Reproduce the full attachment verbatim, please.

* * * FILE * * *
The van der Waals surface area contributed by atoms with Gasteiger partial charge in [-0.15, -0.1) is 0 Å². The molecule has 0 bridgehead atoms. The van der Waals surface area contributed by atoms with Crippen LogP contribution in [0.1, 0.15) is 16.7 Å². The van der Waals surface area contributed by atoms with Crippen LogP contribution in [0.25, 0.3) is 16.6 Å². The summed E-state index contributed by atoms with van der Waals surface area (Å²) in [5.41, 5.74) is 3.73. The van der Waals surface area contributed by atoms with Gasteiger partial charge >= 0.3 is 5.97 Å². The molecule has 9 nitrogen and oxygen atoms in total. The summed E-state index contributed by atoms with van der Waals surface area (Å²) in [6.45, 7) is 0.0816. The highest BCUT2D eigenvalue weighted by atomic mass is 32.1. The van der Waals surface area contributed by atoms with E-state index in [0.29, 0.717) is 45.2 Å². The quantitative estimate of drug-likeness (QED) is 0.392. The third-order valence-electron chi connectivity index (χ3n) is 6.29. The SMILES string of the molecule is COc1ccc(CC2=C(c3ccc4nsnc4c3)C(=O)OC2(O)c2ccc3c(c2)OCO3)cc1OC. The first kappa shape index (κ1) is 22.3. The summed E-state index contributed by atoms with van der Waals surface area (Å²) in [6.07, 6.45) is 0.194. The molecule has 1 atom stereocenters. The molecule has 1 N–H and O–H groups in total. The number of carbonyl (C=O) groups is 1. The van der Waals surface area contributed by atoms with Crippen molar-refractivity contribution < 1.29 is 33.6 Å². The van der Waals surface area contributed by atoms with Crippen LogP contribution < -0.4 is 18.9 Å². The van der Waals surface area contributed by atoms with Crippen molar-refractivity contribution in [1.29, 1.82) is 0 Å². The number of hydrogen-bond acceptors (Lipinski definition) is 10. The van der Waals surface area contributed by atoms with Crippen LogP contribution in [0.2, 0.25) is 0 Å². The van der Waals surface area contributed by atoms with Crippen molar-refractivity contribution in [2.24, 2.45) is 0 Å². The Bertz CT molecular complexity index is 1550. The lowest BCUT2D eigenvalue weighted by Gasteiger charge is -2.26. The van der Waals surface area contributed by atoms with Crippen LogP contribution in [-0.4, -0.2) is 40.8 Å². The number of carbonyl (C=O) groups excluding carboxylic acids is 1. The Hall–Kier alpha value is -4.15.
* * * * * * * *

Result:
The van der Waals surface area contributed by atoms with Gasteiger partial charge in [-0.15, -0.1) is 0 Å². The molecule has 0 bridgehead atoms. The van der Waals surface area contributed by atoms with Crippen LogP contribution in [0.1, 0.15) is 16.7 Å². The van der Waals surface area contributed by atoms with Crippen LogP contribution in [0.25, 0.3) is 16.6 Å². The summed E-state index contributed by atoms with van der Waals surface area (Å²) in [5.41, 5.74) is 3.73. The van der Waals surface area contributed by atoms with Gasteiger partial charge >= 0.3 is 5.97 Å². The molecule has 9 nitrogen and oxygen atoms in total. The summed E-state index contributed by atoms with van der Waals surface area (Å²) in [6.45, 7) is 0.0816. The highest BCUT2D eigenvalue weighted by atomic mass is 32.1. The van der Waals surface area contributed by atoms with E-state index in [0.29, 0.717) is 45.2 Å². The quantitative estimate of drug-likeness (QED) is 0.392. The third-order valence-electron chi connectivity index (χ3n) is 6.29. The SMILES string of the molecule is COc1ccc(CC2=C(c3ccc4nsnc4c3)C(=O)OC2(O)c2ccc3c(c2)OCO3)cc1OC. The first kappa shape index (κ1) is 22.3. The summed E-state index contributed by atoms with van der Waals surface area (Å²) in [6.07, 6.45) is 0.194. The molecule has 1 atom stereocenters. The molecule has 1 N–H and O–H groups in total. The number of carbonyl (C=O) groups is 1. The van der Waals surface area contributed by atoms with Crippen molar-refractivity contribution < 1.29 is 33.6 Å². The van der Waals surface area contributed by atoms with Crippen LogP contribution < -0.4 is 18.9 Å². The van der Waals surface area contributed by atoms with Crippen molar-refractivity contribution in [1.29, 1.82) is 0 Å². The number of hydrogen-bond acceptors (Lipinski definition) is 10. The van der Waals surface area contributed by atoms with Crippen LogP contribution in [0.2, 0.25) is 0 Å². The van der Waals surface area contributed by atoms with Crippen molar-refractivity contribution in [2.24, 2.45) is 0 Å². The Bertz CT molecular complexity index is 1550. The lowest BCUT2D eigenvalue weighted by Gasteiger charge is -2.26. The van der Waals surface area contributed by atoms with Crippen LogP contribution in [-0.4, -0.2) is 40.8 Å². The number of carbonyl (C=O) groups excluding carboxylic acids is 1. The Hall–Kier alpha value is -4.15.